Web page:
Our War on Drugs naturally leads to Prohibition-style violence and gangs, especially in inner cities. The artificially high profits are a temptation for teens to work in that sector.
Sentencing guidelines allow children to engage in crimes with the promise that their records will be expunged when they become adults. Combined with poverty, the prevalence of single-parent households, and less-than-optimal education, the current drug policy provides a wide road from school to prison.
If one tries to get a legal job, we have many laws that make it more expensive to hire workers. In particular, when productivity is low, artificial increases in compensation can make it prohibitively expensive to hire less-skilled workers.
From workers’ compensation to the Affordable Care Act, the flip side of trying to help workers is making them more expensive and less employable.
The most famous of these interventions is the minimum wage — where we try to help heads of households who need a “living wage” by making millions of workers more expensive to hire. Even with the policy’s benefits, the costs are troubling, and the policy is clearly not well-targeted.
Other laws serve to lock-out workers directly. For example, taxicab medallions erect artificial barriers to entry into a profession that would be ideal for many low-skilled workers. Occupational licensing makes it more difficult to get into dozens of professions — for example, hair stylists and working on nails.
If you’re fortunate enough to get a job, many of the working poor get to pay local and state income taxes. In 2013, the National Center for Children in Poverty reports that 16 states impose income taxes on workers at and below the poverty line. In 2011, the Center for Budget and Policy Priorities reported that 24 states imposed income taxes on workers within 125 percent of the poverty line.
The federal government won’t make you pay income taxes if you’re poor (unless you’re a one-person household). But they’ll nail you with payroll (Federal Insurance Contributions Act or FICA) taxes on income to finance entitlement programs for retirees: 15.3 percent of every dollar earned — no deductions, no exemptions, no credits. If you’re at the poverty line, you lose about $3,000 per year to FICA.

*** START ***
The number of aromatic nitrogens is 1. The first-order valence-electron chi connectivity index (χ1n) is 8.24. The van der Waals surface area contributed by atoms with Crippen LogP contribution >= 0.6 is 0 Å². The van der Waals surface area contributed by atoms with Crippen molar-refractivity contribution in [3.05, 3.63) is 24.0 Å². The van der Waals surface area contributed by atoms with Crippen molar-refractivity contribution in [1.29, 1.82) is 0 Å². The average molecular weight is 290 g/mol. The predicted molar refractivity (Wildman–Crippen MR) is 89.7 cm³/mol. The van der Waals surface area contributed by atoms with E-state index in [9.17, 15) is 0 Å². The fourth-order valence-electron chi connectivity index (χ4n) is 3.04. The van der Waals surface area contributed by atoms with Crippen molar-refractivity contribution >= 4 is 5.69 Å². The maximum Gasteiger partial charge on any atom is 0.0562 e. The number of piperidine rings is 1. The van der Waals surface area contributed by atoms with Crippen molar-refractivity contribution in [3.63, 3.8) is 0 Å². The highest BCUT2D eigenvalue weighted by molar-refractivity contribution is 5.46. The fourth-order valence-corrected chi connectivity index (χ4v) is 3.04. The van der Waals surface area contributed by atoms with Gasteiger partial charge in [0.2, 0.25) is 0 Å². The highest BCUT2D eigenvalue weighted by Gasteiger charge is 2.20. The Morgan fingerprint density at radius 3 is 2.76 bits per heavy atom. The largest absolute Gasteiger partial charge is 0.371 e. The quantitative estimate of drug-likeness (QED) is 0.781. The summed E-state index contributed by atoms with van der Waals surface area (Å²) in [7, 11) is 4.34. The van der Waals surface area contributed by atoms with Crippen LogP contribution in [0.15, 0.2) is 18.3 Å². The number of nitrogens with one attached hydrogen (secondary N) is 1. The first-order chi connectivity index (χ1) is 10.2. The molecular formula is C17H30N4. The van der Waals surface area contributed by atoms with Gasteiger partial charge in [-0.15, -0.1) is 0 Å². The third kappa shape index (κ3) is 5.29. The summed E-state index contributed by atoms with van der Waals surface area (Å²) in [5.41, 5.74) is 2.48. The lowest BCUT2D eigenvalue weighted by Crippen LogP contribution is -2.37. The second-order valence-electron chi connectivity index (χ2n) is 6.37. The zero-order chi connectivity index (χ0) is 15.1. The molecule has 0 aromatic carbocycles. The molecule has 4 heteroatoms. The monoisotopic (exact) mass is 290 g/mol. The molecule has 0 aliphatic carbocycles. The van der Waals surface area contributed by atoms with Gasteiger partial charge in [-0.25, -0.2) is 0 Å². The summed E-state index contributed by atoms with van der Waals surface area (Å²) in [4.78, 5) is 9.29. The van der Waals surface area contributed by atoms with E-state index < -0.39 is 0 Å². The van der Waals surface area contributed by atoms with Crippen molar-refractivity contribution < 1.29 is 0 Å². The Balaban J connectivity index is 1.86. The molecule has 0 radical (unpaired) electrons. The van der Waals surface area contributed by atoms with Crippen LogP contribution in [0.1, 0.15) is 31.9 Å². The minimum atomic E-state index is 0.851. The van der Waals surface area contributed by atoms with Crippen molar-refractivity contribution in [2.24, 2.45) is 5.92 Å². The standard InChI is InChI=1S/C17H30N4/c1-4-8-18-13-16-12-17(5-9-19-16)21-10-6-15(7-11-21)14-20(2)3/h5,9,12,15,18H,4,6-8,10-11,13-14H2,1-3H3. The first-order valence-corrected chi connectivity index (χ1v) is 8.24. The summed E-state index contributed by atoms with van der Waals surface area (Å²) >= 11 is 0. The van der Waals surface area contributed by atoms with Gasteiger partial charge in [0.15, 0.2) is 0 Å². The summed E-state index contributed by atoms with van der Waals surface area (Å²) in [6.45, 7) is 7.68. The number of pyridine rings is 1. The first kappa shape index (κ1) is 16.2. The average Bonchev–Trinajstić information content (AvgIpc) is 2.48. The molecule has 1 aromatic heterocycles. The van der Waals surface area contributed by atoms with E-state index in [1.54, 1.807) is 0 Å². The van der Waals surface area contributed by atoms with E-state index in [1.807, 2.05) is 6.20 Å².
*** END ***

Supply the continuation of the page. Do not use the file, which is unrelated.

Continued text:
Government redistribution is often used to “reverse Robin Hood” — taking money from those with less income to redistribute to those with more income. Two huge examples:
First, the federal government subsidizes the purchase of health insurance through employers. This policy causes the bulk of our problems in health insurance and health care, but that’s a topic for another day.
Here, the problem is that the subsidy is pricey (more than $250 billion per year; $3,250 from the average family of four). And it is regressive, disproportionately helping those with more income. Second, the home mortgage interest deduction is also regressive and pricey (another $130 billion — $1,700 per family).
What about spending your legal take-home pay? Unfortunately, there are a range of policies that drive up the price of food (farm policy), clothing (trade protectionism), shelter (regulations in housing) and health care (dozens of policies).
When you retire, you can hope to receive Social Security and Medicare from people who are then paying their FICA taxes. Well, Medicare is OK, but they’re reducing it now — and will cut it much more in the future. And the rate of return on Social Security now averages 0 percent — and is less for the poor and disadvantaged minorities (since they die earlier than average).
Beyond the grave, estate taxes are famous for taxing the same money for a second or third time at death. But for more marginal people, Social Security is their nest egg. In addition to its anemic low rate-of-return, Social Security is only a stream of income, not an asset that can be passed along to descendants — quite a death tax on those with lower incomes.
From before the cradle to beyond the grave, government imposes huge costs on people, even the most marginal in our society.
Eric Schansberg, an adjunct scholar of the Indiana Policy Review Foundation, is a professor of economics at Indiana University Southeast. Send comments to firstname.lastname@example.org.